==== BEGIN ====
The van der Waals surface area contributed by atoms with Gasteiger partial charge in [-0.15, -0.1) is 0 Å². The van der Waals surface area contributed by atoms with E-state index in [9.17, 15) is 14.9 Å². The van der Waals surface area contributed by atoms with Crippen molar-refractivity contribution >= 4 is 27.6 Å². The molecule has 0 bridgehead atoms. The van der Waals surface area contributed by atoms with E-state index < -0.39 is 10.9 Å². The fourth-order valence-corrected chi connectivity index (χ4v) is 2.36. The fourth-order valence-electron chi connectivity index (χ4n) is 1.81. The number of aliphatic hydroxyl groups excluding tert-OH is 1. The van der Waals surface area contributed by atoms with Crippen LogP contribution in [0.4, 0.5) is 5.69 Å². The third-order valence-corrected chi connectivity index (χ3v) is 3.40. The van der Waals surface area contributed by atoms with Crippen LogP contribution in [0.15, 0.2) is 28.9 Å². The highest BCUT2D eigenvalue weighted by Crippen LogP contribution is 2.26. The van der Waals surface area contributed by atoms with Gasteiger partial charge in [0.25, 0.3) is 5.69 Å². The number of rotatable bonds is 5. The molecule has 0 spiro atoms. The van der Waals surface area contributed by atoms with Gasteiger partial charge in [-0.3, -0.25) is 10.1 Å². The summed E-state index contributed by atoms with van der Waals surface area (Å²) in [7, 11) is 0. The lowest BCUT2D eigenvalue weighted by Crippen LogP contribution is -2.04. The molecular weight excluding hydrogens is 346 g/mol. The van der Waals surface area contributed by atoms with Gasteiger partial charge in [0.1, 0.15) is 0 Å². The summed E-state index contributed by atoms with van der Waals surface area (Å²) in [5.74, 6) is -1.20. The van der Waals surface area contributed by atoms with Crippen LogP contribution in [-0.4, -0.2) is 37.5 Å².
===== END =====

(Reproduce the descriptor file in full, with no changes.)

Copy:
The van der Waals surface area contributed by atoms with Gasteiger partial charge in [-0.15, -0.1) is 0 Å². The van der Waals surface area contributed by atoms with E-state index in [9.17, 15) is 14.9 Å². The van der Waals surface area contributed by atoms with Crippen molar-refractivity contribution >= 4 is 27.6 Å². The molecule has 0 bridgehead atoms. The van der Waals surface area contributed by atoms with E-state index < -0.39 is 10.9 Å². The fourth-order valence-corrected chi connectivity index (χ4v) is 2.36. The fourth-order valence-electron chi connectivity index (χ4n) is 1.81. The number of aliphatic hydroxyl groups excluding tert-OH is 1. The van der Waals surface area contributed by atoms with Crippen LogP contribution in [0.4, 0.5) is 5.69 Å². The third-order valence-corrected chi connectivity index (χ3v) is 3.40. The van der Waals surface area contributed by atoms with Crippen LogP contribution in [0.15, 0.2) is 28.9 Å². The highest BCUT2D eigenvalue weighted by Crippen LogP contribution is 2.26. The van der Waals surface area contributed by atoms with Gasteiger partial charge in [0.25, 0.3) is 5.69 Å². The number of rotatable bonds is 5. The molecule has 0 spiro atoms. The van der Waals surface area contributed by atoms with Gasteiger partial charge in [-0.3, -0.25) is 10.1 Å². The summed E-state index contributed by atoms with van der Waals surface area (Å²) in [7, 11) is 0. The lowest BCUT2D eigenvalue weighted by Crippen LogP contribution is -2.04. The molecular weight excluding hydrogens is 346 g/mol. The van der Waals surface area contributed by atoms with Gasteiger partial charge in [0.1, 0.15) is 0 Å². The summed E-state index contributed by atoms with van der Waals surface area (Å²) in [5.74, 6) is -1.20. The van der Waals surface area contributed by atoms with Crippen LogP contribution in [-0.4, -0.2) is 37.5 Å².